Income inequality in Singapore falls to lowest level in almost two decades as household incomes rise

SINGAPORE (The Straits Times/ANN) - Last year, families with at least one working member - which make up 86.8 per cent of households here - saw real median monthly employment income grow by 1 per cent to last year, compared to 2.6 per cent in 2018.

Income inequality here tapered to its narrowest in almost two decades, after income for the bulk of households rose by up to 5.6 per cent while the top 10 per cent saw their income grow just 0.4 per cent.

The Gini coefficient - which measures income inequality from 0 to 1, with 0 being most equal - fell to 0.452 last year, lower than 0.458 in 2018 and the lowest since 2001, according to the Department of Statistics' Key Household Income Trends report released on Thursday (Feb 20).

Government transfers and taxes reduced the Gini coefficient further to 0.398.

The drop in the Gini coefficient last year comes as Singapore government leaders pledged to make tackling social inequality a key priority. Steps to boost low-wage workers' incomes have picked up speed, with the National Wages Council recommending higher wage thresholds for a broader range of workers.

Conversely, the weakening economy last year appeared to have hit administrative and managerial workers - who form the bulk of the top earners - especially hard.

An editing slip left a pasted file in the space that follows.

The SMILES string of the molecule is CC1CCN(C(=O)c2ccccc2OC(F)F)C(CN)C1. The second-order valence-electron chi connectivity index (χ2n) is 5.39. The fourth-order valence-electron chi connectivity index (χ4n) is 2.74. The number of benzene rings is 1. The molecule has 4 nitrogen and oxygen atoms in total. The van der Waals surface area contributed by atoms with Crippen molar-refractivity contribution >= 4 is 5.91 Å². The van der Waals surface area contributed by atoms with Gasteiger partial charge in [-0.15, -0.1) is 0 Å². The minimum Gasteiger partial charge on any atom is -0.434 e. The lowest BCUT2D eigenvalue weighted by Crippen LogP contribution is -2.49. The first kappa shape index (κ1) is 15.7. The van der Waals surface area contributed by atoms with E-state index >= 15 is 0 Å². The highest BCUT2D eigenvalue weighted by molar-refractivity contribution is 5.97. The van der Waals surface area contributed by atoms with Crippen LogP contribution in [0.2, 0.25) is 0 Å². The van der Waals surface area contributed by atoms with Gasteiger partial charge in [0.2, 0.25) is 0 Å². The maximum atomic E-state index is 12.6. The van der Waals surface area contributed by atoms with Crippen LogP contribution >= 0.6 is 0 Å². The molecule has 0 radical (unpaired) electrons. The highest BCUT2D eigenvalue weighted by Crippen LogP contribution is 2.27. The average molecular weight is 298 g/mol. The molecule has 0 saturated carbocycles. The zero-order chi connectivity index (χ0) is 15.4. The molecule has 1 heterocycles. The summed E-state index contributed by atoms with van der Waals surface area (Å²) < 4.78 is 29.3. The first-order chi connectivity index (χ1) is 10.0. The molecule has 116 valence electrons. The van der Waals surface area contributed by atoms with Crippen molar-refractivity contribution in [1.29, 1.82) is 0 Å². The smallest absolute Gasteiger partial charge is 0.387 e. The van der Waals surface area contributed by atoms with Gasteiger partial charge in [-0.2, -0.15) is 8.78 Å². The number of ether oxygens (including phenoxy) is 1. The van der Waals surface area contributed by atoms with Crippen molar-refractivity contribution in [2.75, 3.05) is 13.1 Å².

At its peak, Singapore's Gini coefficient hit a high of 0.482 in 2007. It declined gradually since, before spiking again in 2012. It hovered around 0.46 in recent years.

The report on Thursday also showed that Singapore families earned more from work per person last year.

The median monthly household income from work per household member rose by 4.8 per cent, reaching $2,925 last year. This is a 4.3 per cent increase after accounting for inflation. Household income from work includes Central Provident Fund contributions from employers but excludes income from sources such as dividends and rent. Nor does it count the income of maids.

The survey also found that households in the 1st to 90th percentile income groups saw real income growth of 3.5 to 5.6 per cent.

This is much higher than the 0.4 per cent seen by households in the top 10 per cent.

Last year, families with at least one working member - which make up 86.8 per cent of households here - saw real median monthly employment income grow by 1 per cent to $9,425 last year, compared to 2.6 per cent in 2018.

The report also noted that resident households, including those with no working person, received $4,682 for each family member on average from various government schemes last year.

Those living in one and two-room Housing Board flats received $10,548 per household member on average - more than double the transfers received by resident households staying in other types of housing.

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